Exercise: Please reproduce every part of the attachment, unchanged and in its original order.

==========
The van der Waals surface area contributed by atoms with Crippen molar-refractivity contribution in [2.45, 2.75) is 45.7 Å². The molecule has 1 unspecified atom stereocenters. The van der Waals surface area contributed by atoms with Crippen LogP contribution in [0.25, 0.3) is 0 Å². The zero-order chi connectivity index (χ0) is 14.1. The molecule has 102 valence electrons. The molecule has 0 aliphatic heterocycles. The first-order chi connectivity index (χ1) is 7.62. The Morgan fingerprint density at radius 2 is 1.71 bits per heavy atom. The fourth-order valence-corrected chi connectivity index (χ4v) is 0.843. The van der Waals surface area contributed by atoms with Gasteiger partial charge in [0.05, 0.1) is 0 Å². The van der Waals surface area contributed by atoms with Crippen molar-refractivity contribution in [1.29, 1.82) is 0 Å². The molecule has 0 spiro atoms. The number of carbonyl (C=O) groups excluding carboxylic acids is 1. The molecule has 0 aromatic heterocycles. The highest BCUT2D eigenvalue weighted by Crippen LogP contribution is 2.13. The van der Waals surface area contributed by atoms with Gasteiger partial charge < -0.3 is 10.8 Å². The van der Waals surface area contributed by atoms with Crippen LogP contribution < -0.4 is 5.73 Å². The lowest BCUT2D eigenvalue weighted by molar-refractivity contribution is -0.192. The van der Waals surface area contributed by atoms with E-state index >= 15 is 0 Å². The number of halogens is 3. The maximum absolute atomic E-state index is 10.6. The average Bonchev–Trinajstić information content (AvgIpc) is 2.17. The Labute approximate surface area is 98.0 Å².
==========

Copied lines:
The van der Waals surface area contributed by atoms with Crippen molar-refractivity contribution in [2.45, 2.75) is 45.7 Å². The molecule has 1 unspecified atom stereocenters. The van der Waals surface area contributed by atoms with Crippen LogP contribution in [0.25, 0.3) is 0 Å². The zero-order chi connectivity index (χ0) is 14.1. The molecule has 102 valence electrons. The molecule has 0 aliphatic heterocycles. The first-order chi connectivity index (χ1) is 7.62. The Morgan fingerprint density at radius 2 is 1.71 bits per heavy atom. The fourth-order valence-corrected chi connectivity index (χ4v) is 0.843. The van der Waals surface area contributed by atoms with Gasteiger partial charge in [0.05, 0.1) is 0 Å². The van der Waals surface area contributed by atoms with Crippen molar-refractivity contribution in [1.29, 1.82) is 0 Å². The molecule has 0 spiro atoms. The number of carbonyl (C=O) groups excluding carboxylic acids is 1. The molecule has 0 aromatic heterocycles. The highest BCUT2D eigenvalue weighted by Crippen LogP contribution is 2.13. The van der Waals surface area contributed by atoms with Gasteiger partial charge < -0.3 is 10.8 Å². The van der Waals surface area contributed by atoms with Crippen LogP contribution < -0.4 is 5.73 Å². The lowest BCUT2D eigenvalue weighted by molar-refractivity contribution is -0.192. The van der Waals surface area contributed by atoms with E-state index >= 15 is 0 Å². The number of halogens is 3. The maximum absolute atomic E-state index is 10.6. The average Bonchev–Trinajstić information content (AvgIpc) is 2.17. The Labute approximate surface area is 98.0 Å².